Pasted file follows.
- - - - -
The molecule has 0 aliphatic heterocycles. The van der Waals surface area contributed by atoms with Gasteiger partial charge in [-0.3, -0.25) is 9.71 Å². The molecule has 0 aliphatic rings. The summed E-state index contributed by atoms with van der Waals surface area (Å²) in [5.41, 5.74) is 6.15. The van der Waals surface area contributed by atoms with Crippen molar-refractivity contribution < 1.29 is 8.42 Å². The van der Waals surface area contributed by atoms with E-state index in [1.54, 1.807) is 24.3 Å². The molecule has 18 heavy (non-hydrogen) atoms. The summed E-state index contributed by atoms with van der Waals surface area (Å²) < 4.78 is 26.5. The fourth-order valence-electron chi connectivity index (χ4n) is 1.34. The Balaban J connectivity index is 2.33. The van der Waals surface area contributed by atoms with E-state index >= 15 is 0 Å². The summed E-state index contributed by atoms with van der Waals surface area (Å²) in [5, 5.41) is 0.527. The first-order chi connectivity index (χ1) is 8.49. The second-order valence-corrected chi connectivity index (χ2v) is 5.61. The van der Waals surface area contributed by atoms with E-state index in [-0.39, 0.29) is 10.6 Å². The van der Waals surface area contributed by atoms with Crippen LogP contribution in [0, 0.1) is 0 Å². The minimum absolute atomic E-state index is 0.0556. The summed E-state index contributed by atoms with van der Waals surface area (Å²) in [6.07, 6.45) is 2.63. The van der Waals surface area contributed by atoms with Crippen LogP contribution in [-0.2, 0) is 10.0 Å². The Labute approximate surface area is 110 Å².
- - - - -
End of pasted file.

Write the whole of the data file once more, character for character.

The molecule has 0 aliphatic heterocycles. The van der Waals surface area contributed by atoms with Gasteiger partial charge in [-0.3, -0.25) is 9.71 Å². The molecule has 0 aliphatic rings. The summed E-state index contributed by atoms with van der Waals surface area (Å²) in [5.41, 5.74) is 6.15. The van der Waals surface area contributed by atoms with Crippen molar-refractivity contribution < 1.29 is 8.42 Å². The van der Waals surface area contributed by atoms with E-state index in [1.54, 1.807) is 24.3 Å². The molecule has 18 heavy (non-hydrogen) atoms. The summed E-state index contributed by atoms with van der Waals surface area (Å²) < 4.78 is 26.5. The fourth-order valence-electron chi connectivity index (χ4n) is 1.34. The Balaban J connectivity index is 2.33. The van der Waals surface area contributed by atoms with E-state index >= 15 is 0 Å². The summed E-state index contributed by atoms with van der Waals surface area (Å²) in [5, 5.41) is 0.527. The first-order chi connectivity index (χ1) is 8.49. The second-order valence-corrected chi connectivity index (χ2v) is 5.61. The van der Waals surface area contributed by atoms with E-state index in [-0.39, 0.29) is 10.6 Å². The van der Waals surface area contributed by atoms with Crippen LogP contribution in [0, 0.1) is 0 Å². The minimum absolute atomic E-state index is 0.0556. The summed E-state index contributed by atoms with van der Waals surface area (Å²) in [6.07, 6.45) is 2.63. The van der Waals surface area contributed by atoms with Crippen LogP contribution in [-0.2, 0) is 10.0 Å². The Labute approximate surface area is 110 Å².